On a typical January in the Sacramento Valley, the rice fields are ankle-deep in water – and full of birds that use them for food and shelter.
This year, however, lack of rain and limited access to allocated water has forced rice growers to leave fields dry. The result: Waterfowl are changing where and how they congregate and when they fly. South of Sacramento, in the San Joaquin Valley, scientists have seen a significant drop in the number of migratory waterfowl.
Almost all of the 550,000 acres of rice planted in the state is in the Sacramento Valley – where farmers keep rice fields flooded in the winter as much to create “surrogate wetlands” for birds as to decompose rice straw. That flooding is considered crucial to waterfowl, given that only 3 percent of the state’s historic wetlands remain, the rest displaced by farmland and urban growth. Nearly 7 million waterfowl and 300,000 shorebirds annually visit the Sacramento Valley, a key stop on the Pacific Flyway. A majority of the food they eat comes from rice fields.
“The few places that have water – they have birds,” said rice grower Tom McClellan. “But you’re not seeing a great number of birds.”
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The effect of the drought is most telling in the western part of the Sacramento Valley, where McClellan farms. He has not been able to replenish his fields with water. When drought conditions take hold, the federal Bureau of Reclamation looks to rice decomposition water for additional supplies.
When that happens, as it has this year, water cannot be diverted to McClellan’s farm from the federally controlled Sacramento River. Whatever water is found on his property is water that already existed in storage drains, he said.
As a result, many of the 1,500 acres that McClellan farms in Sacramento and Sutter counties are now dry.
At one of his rice fields just north of the Sacramento International Airport, McClellan recently sampled the soil by running it through his hands. In a normal year, rain would have kept the soil moist, with most of it clumped together in clay-like blocks. McClellan pulled a current sample from a dry field. It quickly fell apart in a series of dry, granular clumps.
No birds were found on his fields aside from a stray snowy egret, although a large flock of snow geese congregated nearby in a neighbor’s unflooded field.
Studies have shown that when rice field burning was replaced with flooding in the 1990s, the change had a positive effect on waterfowl. "We saw an increase in the winter body weight of many duck species," said Greg Yarris, wildlife biologist with the Central Valley Joint Venture. “Birds that have higher weight have higher survival weights and will reproduce at higher rates come spring.”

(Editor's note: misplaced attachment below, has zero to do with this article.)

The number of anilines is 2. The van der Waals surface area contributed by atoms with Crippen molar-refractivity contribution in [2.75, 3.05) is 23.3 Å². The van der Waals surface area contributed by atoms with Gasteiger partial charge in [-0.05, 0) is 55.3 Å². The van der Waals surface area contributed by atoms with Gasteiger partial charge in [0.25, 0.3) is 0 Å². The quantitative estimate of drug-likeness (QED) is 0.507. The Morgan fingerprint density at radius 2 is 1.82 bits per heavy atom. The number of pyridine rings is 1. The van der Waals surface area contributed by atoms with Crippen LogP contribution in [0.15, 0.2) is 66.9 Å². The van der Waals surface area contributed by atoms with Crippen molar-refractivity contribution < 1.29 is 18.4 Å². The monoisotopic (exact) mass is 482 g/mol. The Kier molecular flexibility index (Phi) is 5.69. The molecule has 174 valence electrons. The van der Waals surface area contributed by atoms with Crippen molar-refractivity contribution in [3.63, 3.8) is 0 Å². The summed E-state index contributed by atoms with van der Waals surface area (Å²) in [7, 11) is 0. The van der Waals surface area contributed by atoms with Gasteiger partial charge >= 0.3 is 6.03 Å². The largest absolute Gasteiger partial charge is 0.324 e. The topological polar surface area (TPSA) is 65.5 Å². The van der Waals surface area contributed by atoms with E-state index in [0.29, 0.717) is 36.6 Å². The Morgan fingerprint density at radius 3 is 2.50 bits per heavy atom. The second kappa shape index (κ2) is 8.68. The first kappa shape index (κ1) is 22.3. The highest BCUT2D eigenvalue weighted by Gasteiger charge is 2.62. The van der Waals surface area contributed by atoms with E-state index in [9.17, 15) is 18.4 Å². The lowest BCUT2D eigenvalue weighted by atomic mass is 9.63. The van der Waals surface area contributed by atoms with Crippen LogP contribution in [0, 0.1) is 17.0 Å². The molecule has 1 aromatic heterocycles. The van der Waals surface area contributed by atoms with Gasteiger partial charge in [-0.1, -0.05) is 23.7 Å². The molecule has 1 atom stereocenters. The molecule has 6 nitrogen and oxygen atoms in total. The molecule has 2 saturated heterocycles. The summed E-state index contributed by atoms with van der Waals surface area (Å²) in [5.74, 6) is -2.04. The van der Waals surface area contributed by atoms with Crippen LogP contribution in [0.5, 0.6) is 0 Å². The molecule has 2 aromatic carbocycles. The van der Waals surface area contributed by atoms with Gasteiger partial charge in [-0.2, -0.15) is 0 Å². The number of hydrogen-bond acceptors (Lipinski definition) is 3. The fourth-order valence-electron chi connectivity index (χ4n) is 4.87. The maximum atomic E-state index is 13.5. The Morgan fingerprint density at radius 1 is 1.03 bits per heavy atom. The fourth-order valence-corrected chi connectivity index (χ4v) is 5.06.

Disease rates also plummet when weights are higher, he said.
How the drought is affecting bird populations in the Sacramento Valley is still unclear. The state Department of Fish and Wildlife is conducting its annual midwinter survey of birds in the Sacramento Valley and expects to release results in the first week of February, said Melanie Weaver, an environmental scientist with the department.
Currently, the only thing that is known for sure is that a dry spring will affect bird breeding, Weaver said. “If there is no rain going into summer – that would be bad,” said Weaver. “It doesn’t mean that ducks are going to disappear from the landscape. We’ve had drought cycles before and they’ve gone through that.”
“But less water means that hens do not have an area to take their broods, or ducklings,” she said. “They don’t have a safe place to molt.”
Male and females, after going through a nesting cycle, require bodies of water for molting. The water keeps them safe from land predators and also offers food.
A reduction in the number of flooded rice fields means birds also take to congregating in tighter geographic spaces wherever water can be found. This leads to overcrowding in some areas, and the outbreak of avian diseases such as avian cholera, Weaver said.
The effect of the drought on bird populations is a little clearer in the northern San Joaquin Valley. A recent midwinter bird survey conducted in early January between Mendota and Modesto found a significant drop in the number of birds, said Cristen Langner, wildlife biologist with Fish and Wildlife.
The survey counted 450,961 waterfowl in January. That compares with 626,276 birds in 2013 and 1.2 million in 2012.
Langner said the survey, conducted from an airplane flying 100 feet from ground, found that birds were not in their usual locations for this time of year. It’s possible, she said, that they’re simply not making it as far south as Mendota.
“This is a perfect-storm kind of thing,” Langner said. “We’re not getting the weather, we’re not getting the water, and we’re not getting the birds, either.”